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Fair Trade Apartment Tour
The first thing I did when it became clear we were moving was systematically search Craigslist for apartments. I knew I wanted to live in a walkable location and preferably a neighborhood recommended by friends who’d previously attended my program. But we needed to keep our budget very low, which meant that I was mostly restricted to 3rd floor walk-ups with questionable layouts.
I bookmarked the listing for our apartment early on because it met our location and budget criteria, but the pictures were SO UGLY. The place looked dark, outdated, and…just strange. Still, I’m glad I took a chance on having my friend Facetime me in to the tour, because it looked so much better “in person.”
We live on the top floor of a three-story row house built in the late 1890s. The space is a bit eccentric, with four exposed brick walls throughout, an interior staircase that leads from the door to the living space, wonky ceilings, wood beams, and a few generations’ worth of cabinetry and other “improvements.” But we’re used to this, in a way, because we lived in a similarly wonky basement apartment in Charlottesville.
The important thing, for me, is having a few well-lit spaces to bask in – as well as use for blog photography – and I’m so pleased with the expansive bedroom in particular. There have been a lot of “make it work” moments as we’ve set out to organize all our stuff in the new space, because we downsized rooms and closets, leaving us with comparably little space to store things.
I made use of two stunning baskets from Ten Thousand Villages, plus a couple more I picked up at a local thrift shop. If you live in a small space, I’m learning, baskets and hampers are your best friend.
Acquiring Secondhand Goods
We have done our best over the years to acquire mostly secondhand furniture – from local thrift shops, Craigslist, friends, and family. I highly recommend measuring your space, setting up a Pinterest inspiration board, then searching for secondhand goods locally before running over to IKEA or frantically buying online.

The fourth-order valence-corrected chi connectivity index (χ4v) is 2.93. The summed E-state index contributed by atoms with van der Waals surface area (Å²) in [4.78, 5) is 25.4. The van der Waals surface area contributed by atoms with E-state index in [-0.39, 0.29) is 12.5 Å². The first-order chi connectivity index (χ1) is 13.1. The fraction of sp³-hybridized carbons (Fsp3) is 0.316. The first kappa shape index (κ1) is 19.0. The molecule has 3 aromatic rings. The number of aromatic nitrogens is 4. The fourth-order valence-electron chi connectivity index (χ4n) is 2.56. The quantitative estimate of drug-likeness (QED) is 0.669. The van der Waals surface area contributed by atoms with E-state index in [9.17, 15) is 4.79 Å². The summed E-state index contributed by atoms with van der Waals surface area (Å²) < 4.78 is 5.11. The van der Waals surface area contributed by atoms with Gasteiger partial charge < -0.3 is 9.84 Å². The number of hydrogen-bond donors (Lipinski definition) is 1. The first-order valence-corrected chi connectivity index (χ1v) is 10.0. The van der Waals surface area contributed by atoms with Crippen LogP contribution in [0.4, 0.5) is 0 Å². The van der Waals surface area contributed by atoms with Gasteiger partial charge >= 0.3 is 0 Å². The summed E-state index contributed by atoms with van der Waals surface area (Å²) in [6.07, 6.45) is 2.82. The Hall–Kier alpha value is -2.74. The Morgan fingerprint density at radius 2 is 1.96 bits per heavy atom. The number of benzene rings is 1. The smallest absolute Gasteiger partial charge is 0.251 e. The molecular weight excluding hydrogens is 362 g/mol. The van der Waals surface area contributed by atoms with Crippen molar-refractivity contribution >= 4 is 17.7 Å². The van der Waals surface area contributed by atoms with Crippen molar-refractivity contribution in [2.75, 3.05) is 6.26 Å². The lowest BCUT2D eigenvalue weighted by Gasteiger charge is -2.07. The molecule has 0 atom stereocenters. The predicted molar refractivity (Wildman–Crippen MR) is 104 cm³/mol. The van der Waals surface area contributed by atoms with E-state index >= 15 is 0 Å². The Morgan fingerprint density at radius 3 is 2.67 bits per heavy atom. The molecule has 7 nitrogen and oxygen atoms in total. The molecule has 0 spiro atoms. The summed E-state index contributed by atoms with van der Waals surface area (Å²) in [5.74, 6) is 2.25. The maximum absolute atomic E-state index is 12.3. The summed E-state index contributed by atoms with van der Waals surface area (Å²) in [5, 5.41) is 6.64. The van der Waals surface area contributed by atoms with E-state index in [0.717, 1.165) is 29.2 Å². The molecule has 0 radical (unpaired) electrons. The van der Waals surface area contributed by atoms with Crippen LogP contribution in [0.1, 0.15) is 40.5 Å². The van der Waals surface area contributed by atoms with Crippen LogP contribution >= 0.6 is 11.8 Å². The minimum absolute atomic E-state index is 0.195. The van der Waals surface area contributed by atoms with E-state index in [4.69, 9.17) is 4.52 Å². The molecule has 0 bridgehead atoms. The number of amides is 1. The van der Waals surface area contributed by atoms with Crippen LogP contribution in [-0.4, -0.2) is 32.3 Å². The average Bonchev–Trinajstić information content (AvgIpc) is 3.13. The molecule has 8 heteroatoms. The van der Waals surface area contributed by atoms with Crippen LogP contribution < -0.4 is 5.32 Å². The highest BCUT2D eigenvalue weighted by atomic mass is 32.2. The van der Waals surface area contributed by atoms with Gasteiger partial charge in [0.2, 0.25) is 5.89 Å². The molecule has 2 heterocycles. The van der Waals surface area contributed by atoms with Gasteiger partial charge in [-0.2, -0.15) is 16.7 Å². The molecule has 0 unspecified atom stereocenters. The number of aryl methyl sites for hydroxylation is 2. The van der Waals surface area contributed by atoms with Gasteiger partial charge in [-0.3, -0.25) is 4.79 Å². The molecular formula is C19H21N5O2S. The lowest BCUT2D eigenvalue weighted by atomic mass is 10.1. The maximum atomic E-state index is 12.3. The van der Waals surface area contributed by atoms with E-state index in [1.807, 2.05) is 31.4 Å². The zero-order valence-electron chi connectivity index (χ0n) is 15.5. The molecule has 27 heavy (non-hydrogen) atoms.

If you’re on a budget, this is really a mandatory venture anyway, but it’s nice to feel in control of the process, and give yourself time to find what you need.
This time around, we did end up purchasing a few things new simply because we needed items that served a specific purpose and fit the space. I was also a recipient of a few lovely fair trade goods courtesy of my sponsors:
The bedroom came together pretty easily. In a light, airy space with orange brick accents, I knew I wanted to stick pretty closely to our previous color scheme of black, white, and gray scale – but this time with blue and tan accents – so I salvaged thrifted pillow cases, our cream quilt, a South American weaving that used to belong to my old boss’ mother-in-law (this same motif was just featured in a larger version on the finale of Jane the Virgin! I could not believe my eyes!), and a lovely rug from Yabal.
Based in Guatemala, Yabal works with women artisans to produce a line of eco-friendly home textiles and accessories. I’ve had this exceedingly soft wool rug for a couple years now – having first reviewed it here – and I intentionally keep it close to the dresser so I can feel it on my bare feet as I put on makeup in the morning.
Yabal recently released a line of home textiles made with recycled denim.
Stunning and sturdy, with the nostalgic, sweet smell of dried grass wafting off of it and imparting itself on stored linens, the Kaisa Hamper was produced by women artisans associated with Bangaldesh’s Hajiganj artisan group, which Ten Thousand Villages has been working with for nearly 20 years.